Archive for the ‘Twitter’ Category

New Campaigns to Change Antiques Weeks

In antiques online, Art and the American Way, Art business, Twitter, Young Collectors on September 26, 2011 at 3:41 pm


I’m pleased to announce that we’re partnering with Eric Miller of Urban Art & Antiques to increase audiences for named antiques week shows across the country. The initiative is based on content, distribution and gratification.

We begin with New York’s  Americana, which comes up in January and kicks off a year’s worth of shows and commercial exhibitions. From Americana, we are branding the other weeks that so far have been comprised of multiple campaigns, each geared toward one established audience.

By trending towards a larger picture of the weeks and providing the first overview of them, ever, we will be serving the trade no one has attempted before.

We’ll be reaching out through informative content, much of it provided by the dealers and experts who join the campaign.

The website is destination oriented, even offering tips on places to stay.

We’ll be reaching out via social media, with targeted messages.

And, come Americana Week itself, a mobile app will let people on the go know where to go. Travel Tips

You’ll find more about Americana Week at Americana

The second round of the program is already in place as we begin to negotiate Nashville Antiques Week and you’ll find that information at Nashville Antiques

Be sure to keep up the show weeks at Twitter: @americanaweek and @nashivlleantiquesweek.


Like us on Facebook at Americana Week and Nashville Antiques Week.

To get involved as a sponsor, partner or advertiser, drop me a line at or

Both Eric and I are looking forward to making these weeks stronger than ever before.


Social Media and Good Writing

In Art business, Auction Advertising, Drive Website Traffic, Twitter on February 25, 2011 at 5:04 pm


Good Writing is No Secret

I went to two conferences last week – both on Social Media. Both with famous SEO guys who not only embrace SM (social media) but can talk for hours on it.  Interestingly, one of the key points to come of both sessions is good writing is more important than ever.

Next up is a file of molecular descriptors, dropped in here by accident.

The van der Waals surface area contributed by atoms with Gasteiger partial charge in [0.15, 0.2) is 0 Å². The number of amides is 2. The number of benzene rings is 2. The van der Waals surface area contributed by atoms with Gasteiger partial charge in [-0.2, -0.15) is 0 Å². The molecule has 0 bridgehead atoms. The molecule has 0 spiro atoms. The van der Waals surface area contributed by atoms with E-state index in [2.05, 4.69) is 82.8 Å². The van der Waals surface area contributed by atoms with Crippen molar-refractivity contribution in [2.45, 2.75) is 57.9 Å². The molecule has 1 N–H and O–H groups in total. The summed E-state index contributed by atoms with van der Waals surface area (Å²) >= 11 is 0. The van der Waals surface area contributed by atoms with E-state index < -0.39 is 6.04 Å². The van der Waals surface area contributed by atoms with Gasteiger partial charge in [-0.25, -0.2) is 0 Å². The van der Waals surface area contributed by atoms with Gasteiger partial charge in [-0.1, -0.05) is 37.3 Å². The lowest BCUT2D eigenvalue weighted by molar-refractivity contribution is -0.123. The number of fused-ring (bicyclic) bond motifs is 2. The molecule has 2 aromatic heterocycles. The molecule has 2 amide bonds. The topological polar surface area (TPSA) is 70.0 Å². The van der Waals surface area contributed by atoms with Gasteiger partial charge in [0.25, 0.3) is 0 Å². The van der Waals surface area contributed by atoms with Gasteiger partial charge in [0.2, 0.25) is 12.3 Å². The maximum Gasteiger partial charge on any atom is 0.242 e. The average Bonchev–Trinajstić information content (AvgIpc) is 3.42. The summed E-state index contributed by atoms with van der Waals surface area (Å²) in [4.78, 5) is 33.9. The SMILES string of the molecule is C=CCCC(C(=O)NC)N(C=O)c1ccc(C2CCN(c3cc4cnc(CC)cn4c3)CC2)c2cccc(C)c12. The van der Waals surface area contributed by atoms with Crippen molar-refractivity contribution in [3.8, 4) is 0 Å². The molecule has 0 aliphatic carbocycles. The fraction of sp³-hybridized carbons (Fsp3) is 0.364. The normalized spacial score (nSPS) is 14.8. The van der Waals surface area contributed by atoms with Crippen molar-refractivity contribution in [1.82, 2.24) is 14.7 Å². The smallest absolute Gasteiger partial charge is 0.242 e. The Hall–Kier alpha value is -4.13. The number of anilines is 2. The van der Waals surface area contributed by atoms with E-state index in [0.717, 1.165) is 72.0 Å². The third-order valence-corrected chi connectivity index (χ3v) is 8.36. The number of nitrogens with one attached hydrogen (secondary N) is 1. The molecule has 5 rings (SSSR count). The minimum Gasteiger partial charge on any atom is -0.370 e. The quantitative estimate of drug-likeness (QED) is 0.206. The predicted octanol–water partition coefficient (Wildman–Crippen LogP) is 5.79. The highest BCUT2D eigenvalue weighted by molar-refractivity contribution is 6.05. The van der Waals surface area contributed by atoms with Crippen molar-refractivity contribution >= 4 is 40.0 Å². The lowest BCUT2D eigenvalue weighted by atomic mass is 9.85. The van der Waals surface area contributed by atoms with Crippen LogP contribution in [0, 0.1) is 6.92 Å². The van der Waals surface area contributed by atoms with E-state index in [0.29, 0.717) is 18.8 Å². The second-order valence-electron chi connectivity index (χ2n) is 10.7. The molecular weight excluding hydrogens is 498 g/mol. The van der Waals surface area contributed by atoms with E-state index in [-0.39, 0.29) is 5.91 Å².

If you blog, you already know 250 – 300 words are best for a post.

Facebook gives you a bit more space to talk about the lion you met on the trek to Victoria Falls. Even so, you are still character limited.

Twitter – aha! – now you’re down to 14o characters. (I’ve had people tell me they can’t tweet because they can’t write short.)  Tweeting demands good writing skills.

Forget staring at a blank piece of paper, now you’re confined to space of a window. How can you quickly  master the techniques of good writing? Here are six simple steps.

  1. You can do it. Get the word “you” up front and you’re making instant contact. Nothing grabs a reader faster.  (“You’s” only serious competition is “free.” )
  2. Sell the benefits. If you say, “the desk has two  drawers over four,” that’s a feature. Say. “You get six drawers – two for your watches and socks, four for  your jeans and tee-shirts.” Even a minimalist will take note.
  3. Say why it’s smart to buy from you.  Tell you reader what sets off your shop. Is it free delivery? Trade-up guarantee? Or, it could be a matter of massaging your customer’s ego.
  4. Go conversational. Start your sentences with And or But. It is no longer against the law.

  1. Text msgs don’t translate.  Use “for,” not “4,” “you,” not “u.”
  2. Delete “that.” Getting rid of the “that” make your sentence flow more smoothly.
  3. Tell you reader what to do. The call to action – from “shop here” to “move your car” to visit PR To the – works wonders.

Now, armed with these six simple steps, the task is not as daunting. Oh, one other word of wisdom from the pros…